Places of Remembrance

As I walk our cemeteries, I often take a few moments to read the names of those entrusted to our care and it is a privilege to speak their names and wonder about their lives. I am overwhelmed by the flowers and wreaths placed as an expression of unbroken love.  I am reminded how short our lives are and I recognize that in a short span of time the only evidence of a person’s existence is the record of burial and a name inscribed on a stone.

The memorial on a grave becomes the final record of a life lived and it becomes the place where descendants will gather to reconnect with an ancestor long since passed. It is incredible to witness the reconnection that occurs when a descendant happens upon an ancestor’s place of rest and touches the name and remembers what was told about a life intertwined with the one standing in remembrance. I have often joined family members seeking to reconnect and have been honored to experience the emotions that such reconnection brings.

As I experience the changes in our society regarding burial traditions, I wonder where the next generation will go to reconnect. When a loved one’s ashes are scattered to the wind, where do you go to place a flower, to remember? What is the motivation of those who glamourize the scattering of a person’s remains? Why do they seek the obliteration of Catholic teachings with regard to the proper disposition of all human remains? As cremation was once used to undermine the teachings of the Church regarding the resurrection of the body, is scattering now a reconstituted effort to accomplish that goal? Is it an attempt to undermine Christian beliefs and teachings? Why do certain members of our society seek to bring about the end of the burial traditions that have for millennia been a part of Christian life? When you experience a Catholic funeral and understand its’ significance how could anyone be convinced that the Right of Christian Burial is unnecessary or irrelevant? The sacredness and beauty of the ritual and the honor that it bestows on the deceased should never be cast aside as an inconvenience!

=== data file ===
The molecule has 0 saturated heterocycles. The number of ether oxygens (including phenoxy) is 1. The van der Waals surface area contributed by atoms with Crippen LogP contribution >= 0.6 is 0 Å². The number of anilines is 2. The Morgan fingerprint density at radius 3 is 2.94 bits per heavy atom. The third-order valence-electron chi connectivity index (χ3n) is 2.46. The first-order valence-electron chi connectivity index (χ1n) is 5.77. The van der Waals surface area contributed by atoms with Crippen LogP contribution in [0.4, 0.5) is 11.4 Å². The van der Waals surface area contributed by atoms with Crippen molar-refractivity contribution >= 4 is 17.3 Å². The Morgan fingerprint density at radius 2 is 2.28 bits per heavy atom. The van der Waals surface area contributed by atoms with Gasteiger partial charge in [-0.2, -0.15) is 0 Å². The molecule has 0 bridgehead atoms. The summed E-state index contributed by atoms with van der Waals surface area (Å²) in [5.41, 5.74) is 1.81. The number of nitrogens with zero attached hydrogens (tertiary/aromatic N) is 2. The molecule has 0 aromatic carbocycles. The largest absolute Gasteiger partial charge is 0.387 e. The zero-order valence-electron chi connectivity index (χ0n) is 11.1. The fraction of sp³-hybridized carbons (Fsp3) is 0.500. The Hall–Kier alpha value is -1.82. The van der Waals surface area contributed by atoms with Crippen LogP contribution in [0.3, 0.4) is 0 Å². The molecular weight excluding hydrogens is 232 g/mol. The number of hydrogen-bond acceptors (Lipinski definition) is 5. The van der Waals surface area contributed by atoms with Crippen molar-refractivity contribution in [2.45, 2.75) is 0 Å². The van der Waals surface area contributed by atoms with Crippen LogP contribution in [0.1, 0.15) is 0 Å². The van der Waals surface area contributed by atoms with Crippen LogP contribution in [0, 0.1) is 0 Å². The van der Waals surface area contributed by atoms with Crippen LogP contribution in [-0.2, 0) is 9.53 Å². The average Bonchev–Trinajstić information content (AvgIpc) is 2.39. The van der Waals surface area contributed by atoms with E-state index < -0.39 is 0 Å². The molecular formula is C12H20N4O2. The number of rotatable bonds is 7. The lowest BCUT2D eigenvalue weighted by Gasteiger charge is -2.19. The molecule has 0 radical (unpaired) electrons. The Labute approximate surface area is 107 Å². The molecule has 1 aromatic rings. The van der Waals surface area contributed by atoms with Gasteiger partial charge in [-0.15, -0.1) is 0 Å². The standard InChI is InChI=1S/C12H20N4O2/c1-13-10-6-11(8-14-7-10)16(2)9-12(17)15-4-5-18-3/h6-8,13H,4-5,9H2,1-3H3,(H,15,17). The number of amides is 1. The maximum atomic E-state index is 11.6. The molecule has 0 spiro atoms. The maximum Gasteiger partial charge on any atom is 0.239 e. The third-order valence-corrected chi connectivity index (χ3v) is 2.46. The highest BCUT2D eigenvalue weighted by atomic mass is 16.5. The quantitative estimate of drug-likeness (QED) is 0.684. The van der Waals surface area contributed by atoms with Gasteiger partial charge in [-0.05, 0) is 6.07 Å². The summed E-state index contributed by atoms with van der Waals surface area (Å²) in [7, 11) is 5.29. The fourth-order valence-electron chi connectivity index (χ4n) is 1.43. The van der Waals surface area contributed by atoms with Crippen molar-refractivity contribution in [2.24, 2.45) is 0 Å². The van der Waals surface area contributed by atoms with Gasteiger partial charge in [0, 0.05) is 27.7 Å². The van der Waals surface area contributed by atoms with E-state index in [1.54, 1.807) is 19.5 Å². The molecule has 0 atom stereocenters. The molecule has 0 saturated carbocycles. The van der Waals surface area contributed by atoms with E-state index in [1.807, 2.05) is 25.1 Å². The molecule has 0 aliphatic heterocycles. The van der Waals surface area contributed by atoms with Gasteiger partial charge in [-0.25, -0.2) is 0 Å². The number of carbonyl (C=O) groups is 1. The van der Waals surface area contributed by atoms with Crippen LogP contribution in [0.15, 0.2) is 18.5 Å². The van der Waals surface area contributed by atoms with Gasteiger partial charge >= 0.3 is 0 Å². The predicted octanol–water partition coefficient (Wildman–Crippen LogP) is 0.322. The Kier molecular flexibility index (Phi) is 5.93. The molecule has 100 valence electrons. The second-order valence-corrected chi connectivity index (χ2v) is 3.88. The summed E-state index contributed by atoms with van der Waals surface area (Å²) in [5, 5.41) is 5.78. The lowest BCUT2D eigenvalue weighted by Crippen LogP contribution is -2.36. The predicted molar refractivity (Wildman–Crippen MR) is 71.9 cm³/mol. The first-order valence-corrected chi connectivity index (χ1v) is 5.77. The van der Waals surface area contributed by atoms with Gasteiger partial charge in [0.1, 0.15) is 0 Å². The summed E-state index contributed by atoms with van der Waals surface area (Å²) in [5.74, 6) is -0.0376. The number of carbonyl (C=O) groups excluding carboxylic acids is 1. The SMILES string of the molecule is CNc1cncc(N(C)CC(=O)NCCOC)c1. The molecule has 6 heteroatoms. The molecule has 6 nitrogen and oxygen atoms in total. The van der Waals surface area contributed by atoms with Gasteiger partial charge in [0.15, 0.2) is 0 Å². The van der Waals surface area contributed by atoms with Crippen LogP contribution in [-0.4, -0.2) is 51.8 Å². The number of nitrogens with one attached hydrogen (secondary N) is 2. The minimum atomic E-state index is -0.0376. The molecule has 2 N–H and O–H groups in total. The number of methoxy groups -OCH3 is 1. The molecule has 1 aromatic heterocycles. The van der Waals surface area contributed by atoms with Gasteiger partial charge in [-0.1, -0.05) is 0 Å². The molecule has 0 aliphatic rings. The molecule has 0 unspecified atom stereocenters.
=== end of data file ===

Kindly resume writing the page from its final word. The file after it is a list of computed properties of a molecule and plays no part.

Some have made a concerted effort to convince us that placing our loved ones in a cemetery is a waste of land and a waste of money. I wonder if the woman I recently met washing her husband’s memorial would agree, or the elderly couple placing flowers on a child’s grave with an inscription expressing a love that is decades old. How often do we consider that we may need that place where a flower can be laid, where our connection to the physical is unbroken? We measure everything based on some valuation and never consider that our relationship with the deceased and the celebration of their life cannot be quantified. Once again we find our faith challenged and our beliefs being undermined by changes in our society.

When the need arises, where do we go to renew our relationship? Where do we go to connect to the physical and reflect on our memories of the deceased? Where do we go if we just want some time to reflect?

~Andrej Lah, President

Catholic Cemeteries Association

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